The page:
@mostapha - I can definitely help point out the resources we usually refer to as industry guidance documents and ‘standardised’ modelling inputs in the UK. I’m not a ‘coder’, therefore I’m not sure if I could be able to help on a more bespoke development side of things…
However, yes - I think it would be very useful in general. I would presume we are many people in the forum, practising in other parts of the world, and probably quite a few of us in the UK. Personally, I’m modelling in LB/HB for design optimisation purposes, but when I need to undertake a planning compliance overheating assessment I will re-build the ‘optimum’ solution in Design Builder, since it provides automated modelling inputs and results templates in line with CIBSE requirements. It would be helpful if we had something similar in HB.
In terms of overheating assessments, we use the CIBSE TM52 (for non-domestic buildings) and CIBSE TM59 (for domestic buildings), which require dynamic thermal modelling - both attached in PDF.
CIBSE TM52 doesn’t specify particular schedules, but there is kind of an ‘unwritten’ industry agreement to use the NCM (National Calculation Methodology), which are the ones used for SBEM calculations - SBEM is not dynamic energy modelling, but it provides compliance against the Building Regulations here. I’m not an SBEM modeller myself, but I know from people I used to work with, that it’s a pretty simplistic (and boring…) approach. NCM is a quite big database, and therefore I wouldn’t say it would be practical to develop sample files for each and every use class. However, I have downloaded a Microsoft Access file - zip file attached - I don’t know if there’s an easy way to ‘stream’ these data into GH or HB databases.
CIBSE TM59 provides standardised gains and schedules for domestic rooms (bedrooms, living rooms & ktichens). These can be found summarised in page 8 of the PDF. Also, Table 1 in page 5 mentions default heat-losses from pipework, since normally at concept stage MEP people don’t have detailed distribution schematics to provide us with more accurate values. To be honest, I haven’t yet tried to model in such a detail in HB to include communal corridors and heat-losses from pipework - it’s in my to-try-list.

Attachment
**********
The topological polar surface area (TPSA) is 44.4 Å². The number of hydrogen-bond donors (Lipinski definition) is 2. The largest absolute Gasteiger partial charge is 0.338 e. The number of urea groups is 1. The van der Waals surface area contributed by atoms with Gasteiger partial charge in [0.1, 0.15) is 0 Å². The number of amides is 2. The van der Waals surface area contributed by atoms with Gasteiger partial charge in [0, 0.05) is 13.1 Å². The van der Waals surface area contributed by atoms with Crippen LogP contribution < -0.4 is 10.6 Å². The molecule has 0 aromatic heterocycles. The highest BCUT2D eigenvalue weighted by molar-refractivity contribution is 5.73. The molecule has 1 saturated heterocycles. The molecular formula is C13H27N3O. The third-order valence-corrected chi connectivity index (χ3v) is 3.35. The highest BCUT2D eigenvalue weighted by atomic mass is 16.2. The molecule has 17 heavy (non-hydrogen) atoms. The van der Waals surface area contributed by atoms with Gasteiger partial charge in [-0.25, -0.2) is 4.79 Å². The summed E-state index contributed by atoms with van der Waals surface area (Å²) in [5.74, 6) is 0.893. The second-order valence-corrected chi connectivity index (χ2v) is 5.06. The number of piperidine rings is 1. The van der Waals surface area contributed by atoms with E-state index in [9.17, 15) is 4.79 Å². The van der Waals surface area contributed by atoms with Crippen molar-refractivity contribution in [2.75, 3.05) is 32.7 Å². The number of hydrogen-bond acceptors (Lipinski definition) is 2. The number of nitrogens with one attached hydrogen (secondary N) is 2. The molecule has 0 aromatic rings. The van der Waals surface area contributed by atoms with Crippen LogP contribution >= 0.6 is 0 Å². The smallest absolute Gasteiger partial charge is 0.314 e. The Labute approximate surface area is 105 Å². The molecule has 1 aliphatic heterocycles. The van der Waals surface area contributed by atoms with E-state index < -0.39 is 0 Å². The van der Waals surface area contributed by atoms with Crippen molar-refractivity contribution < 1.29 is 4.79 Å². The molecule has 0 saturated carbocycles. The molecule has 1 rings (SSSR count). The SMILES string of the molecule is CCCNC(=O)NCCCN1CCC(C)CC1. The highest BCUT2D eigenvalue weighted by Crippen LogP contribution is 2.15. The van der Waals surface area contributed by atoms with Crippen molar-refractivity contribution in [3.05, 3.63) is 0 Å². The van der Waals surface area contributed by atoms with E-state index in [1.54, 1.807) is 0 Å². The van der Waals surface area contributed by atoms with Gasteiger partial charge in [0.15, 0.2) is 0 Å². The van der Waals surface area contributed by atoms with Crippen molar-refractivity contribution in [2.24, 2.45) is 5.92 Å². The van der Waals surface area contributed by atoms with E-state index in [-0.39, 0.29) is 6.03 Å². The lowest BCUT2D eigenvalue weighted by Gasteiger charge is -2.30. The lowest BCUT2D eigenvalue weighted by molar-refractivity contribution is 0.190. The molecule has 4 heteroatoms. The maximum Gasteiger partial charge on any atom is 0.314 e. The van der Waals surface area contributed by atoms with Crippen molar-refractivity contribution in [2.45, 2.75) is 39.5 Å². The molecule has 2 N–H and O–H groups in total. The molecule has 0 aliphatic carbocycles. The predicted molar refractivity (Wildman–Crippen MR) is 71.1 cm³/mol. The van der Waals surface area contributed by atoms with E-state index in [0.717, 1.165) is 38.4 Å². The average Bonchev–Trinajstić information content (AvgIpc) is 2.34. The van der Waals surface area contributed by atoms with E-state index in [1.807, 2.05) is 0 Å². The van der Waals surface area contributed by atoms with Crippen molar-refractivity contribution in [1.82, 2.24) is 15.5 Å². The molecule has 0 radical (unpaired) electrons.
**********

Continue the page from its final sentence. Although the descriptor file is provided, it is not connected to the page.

I’m currently in a process of creating a sample schedule/gains file for TM59 - although there’s a question of how to insert fixed sensible and latent occupancy loads in HB. I’m also trying to post-process the results from the Adaptive Comfort Chart to match the TM59 result requirements. I could create a separate post for this once I have something more solid in my hands. Probably, I would need some help/review, but I’ll be happy to share it afterwards. I guess the methodology could be considered as applicable outside the UK too.
CIBSE TM52 2013 The Limits of Thermal Comfort- Avoiding Overheating in European Buildings NEW 2013 (1).pdf (1.3 MB)
CIBSE TM59 2017 Overheating.pdf (1.8 MB)
NCM_databases_v5.4.b.zip (1.9 MB)